Many people are unaware that there are at least 200 ghost towns in Texas, with one author claiming that there may be over 1000 in the state. Although mining and mineral slowdowns have been the proximate cause for some ghost towns, there are many other reasons as well.
Most rural towns in Texas had growing populations from the 1850s until the early 1900s, after which a significant number started seeing noticeable declines. In some cases, highways or railroads bypassed the towns. In other cases, drought, relocation of the county seat, or even the creation of manmade lakes caused towns to shrink dramatically or die off altogether. In general, however, the most common reason ghost towns came about in Texas has to do with the systemic mechanization of agriculture that began in the 1930s – first with the introduction of the tractor, and not long after, the combine harvester.
With fewer and fewer people working on farms, the commercial activity associated with many small towns ceased to exist. Many people moved to metro areas. As but one example of this long-developing trend, Texas now boasts the fourth and fifth largest metropolitan statistical areas in the United States: Dallas-Fort Worth and Houston. Texas used to be a rural state, but it has transformed into one that is far more urban in character than in the past.
No doubt, the Eagle Ford Shale area in South Texas has seen ups and downs as a result of volatile oil prices. In 2016, rig counts dropped below 40 when oil prices bottomed out at $26 per barrel. However, since then, oil prices have rebounded to around $50 per barrel and rig counts now exceed 80.
While at the peak of activity in the Eagle Ford, rig counts exceeded 260, the exploration and production companies have introduced efficiencies that will make it unlikely to see such large numbers of rigs operating in the future. Many more wells can now be drilled from a single pad than in the past, and completion times have dropped from around 40-45 days to between 15-20 days.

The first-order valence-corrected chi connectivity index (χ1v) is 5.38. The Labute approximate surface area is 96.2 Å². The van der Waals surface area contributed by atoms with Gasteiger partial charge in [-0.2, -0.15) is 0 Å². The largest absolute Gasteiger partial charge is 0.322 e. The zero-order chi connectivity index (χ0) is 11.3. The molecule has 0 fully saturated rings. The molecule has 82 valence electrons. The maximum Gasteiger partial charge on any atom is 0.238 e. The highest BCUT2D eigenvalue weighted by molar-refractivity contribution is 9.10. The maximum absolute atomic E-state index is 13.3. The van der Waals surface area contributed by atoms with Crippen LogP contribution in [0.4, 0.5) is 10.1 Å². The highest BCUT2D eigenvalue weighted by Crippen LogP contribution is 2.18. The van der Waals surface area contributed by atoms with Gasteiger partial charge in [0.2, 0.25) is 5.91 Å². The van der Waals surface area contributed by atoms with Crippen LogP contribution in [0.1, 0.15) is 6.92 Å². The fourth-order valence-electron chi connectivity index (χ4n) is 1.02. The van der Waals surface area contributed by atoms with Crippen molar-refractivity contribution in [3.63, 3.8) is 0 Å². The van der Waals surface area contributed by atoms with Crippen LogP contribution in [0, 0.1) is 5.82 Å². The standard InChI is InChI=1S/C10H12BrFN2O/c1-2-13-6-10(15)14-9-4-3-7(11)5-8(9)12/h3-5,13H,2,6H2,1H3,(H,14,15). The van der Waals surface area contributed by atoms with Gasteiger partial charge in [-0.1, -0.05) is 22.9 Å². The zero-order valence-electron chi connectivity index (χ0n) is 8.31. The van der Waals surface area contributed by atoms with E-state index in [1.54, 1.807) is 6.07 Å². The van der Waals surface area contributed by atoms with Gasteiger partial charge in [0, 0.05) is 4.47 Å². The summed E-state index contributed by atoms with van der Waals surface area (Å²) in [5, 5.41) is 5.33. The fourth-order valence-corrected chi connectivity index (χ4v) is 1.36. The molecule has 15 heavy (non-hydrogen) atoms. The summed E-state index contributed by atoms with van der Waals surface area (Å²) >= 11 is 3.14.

Despite the slowdown last year, economic impact for the Eagle Ford Shale region remained robust, at around $50 billion. In addition, local sales and property tax revenues in 2016 were higher than in the years prior to the discovery of shale oil and gas in the Eagle Ford. Indications are that 2017 will see a solid comeback in economic impact for the region. For the first half of 2017, oil and condensate production in the Eagle Ford remains at around one million barrels per day. Roughly 2.3 billion barrels of oil and condensate have been produced in the Eagle Ford to-date, with an estimated total recoverable of 10-12 billion barrels. There is a lot of life left in the Eagle Ford.
It’s also worth noting that because of unconventional oil and gas extraction techniques, the U.S. is now effectively the world’s swing producer. Analysts have indicated that production costs for oil using unconventional techniques make the U.S. the second lowest cost producer after Saudi Arabia, and second lowest cost producer of natural gas after Qatar.
Communities in South and West Texas certainly face challenges because of the cyclical nature of the oil and gas industry. However, through economic diversification, wise stewardship of oil and gas-related income streams and strong governance, rural communities in Texas that benefit from the oil and gas industry are well-positioned to weather the inevitable periodic downturns and come back stronger than ever.
Dr. Thomas Tunstall is the director of the Center for Community and Business Research at the UTSA Institute for Economic Development.